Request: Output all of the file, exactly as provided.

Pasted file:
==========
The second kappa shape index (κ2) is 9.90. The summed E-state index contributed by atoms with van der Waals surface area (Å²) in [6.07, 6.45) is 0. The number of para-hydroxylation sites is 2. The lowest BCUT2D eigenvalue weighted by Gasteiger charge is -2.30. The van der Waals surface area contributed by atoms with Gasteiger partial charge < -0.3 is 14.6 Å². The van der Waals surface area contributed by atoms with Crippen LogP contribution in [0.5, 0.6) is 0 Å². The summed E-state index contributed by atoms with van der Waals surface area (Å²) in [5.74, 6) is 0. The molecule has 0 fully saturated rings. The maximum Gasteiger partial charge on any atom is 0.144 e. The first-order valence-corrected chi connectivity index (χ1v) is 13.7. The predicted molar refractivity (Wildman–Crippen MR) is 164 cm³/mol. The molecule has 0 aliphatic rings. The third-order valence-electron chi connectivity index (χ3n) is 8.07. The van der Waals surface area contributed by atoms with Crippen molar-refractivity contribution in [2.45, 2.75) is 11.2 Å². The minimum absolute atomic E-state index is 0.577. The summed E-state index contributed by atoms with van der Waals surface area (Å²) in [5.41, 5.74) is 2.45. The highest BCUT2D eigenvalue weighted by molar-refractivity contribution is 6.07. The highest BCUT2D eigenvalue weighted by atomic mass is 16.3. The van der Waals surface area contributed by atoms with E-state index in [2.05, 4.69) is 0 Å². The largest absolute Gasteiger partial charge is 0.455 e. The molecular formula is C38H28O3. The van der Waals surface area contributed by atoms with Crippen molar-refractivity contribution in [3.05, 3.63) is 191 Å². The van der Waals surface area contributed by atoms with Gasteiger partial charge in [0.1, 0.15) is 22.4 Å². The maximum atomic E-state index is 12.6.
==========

The second kappa shape index (κ2) is 9.90. The summed E-state index contributed by atoms with van der Waals surface area (Å²) in [6.07, 6.45) is 0. The number of para-hydroxylation sites is 2. The lowest BCUT2D eigenvalue weighted by Gasteiger charge is -2.30. The van der Waals surface area contributed by atoms with Gasteiger partial charge < -0.3 is 14.6 Å². The van der Waals surface area contributed by atoms with Crippen LogP contribution in [0.5, 0.6) is 0 Å². The summed E-state index contributed by atoms with van der Waals surface area (Å²) in [5.74, 6) is 0. The molecule has 0 fully saturated rings. The maximum Gasteiger partial charge on any atom is 0.144 e. The first-order valence-corrected chi connectivity index (χ1v) is 13.7. The predicted molar refractivity (Wildman–Crippen MR) is 164 cm³/mol. The molecule has 0 aliphatic rings. The third-order valence-electron chi connectivity index (χ3n) is 8.07. The van der Waals surface area contributed by atoms with Crippen molar-refractivity contribution in [2.45, 2.75) is 11.2 Å². The minimum absolute atomic E-state index is 0.577. The summed E-state index contributed by atoms with van der Waals surface area (Å²) in [5.41, 5.74) is 2.45. The highest BCUT2D eigenvalue weighted by molar-refractivity contribution is 6.07. The highest BCUT2D eigenvalue weighted by atomic mass is 16.3. The van der Waals surface area contributed by atoms with E-state index in [2.05, 4.69) is 0 Å². The largest absolute Gasteiger partial charge is 0.455 e. The molecular formula is C38H28O3. The van der Waals surface area contributed by atoms with Crippen molar-refractivity contribution in [3.05, 3.63) is 191 Å². The van der Waals surface area contributed by atoms with Gasteiger partial charge in [0.1, 0.15) is 22.4 Å². The maximum atomic E-state index is 12.6.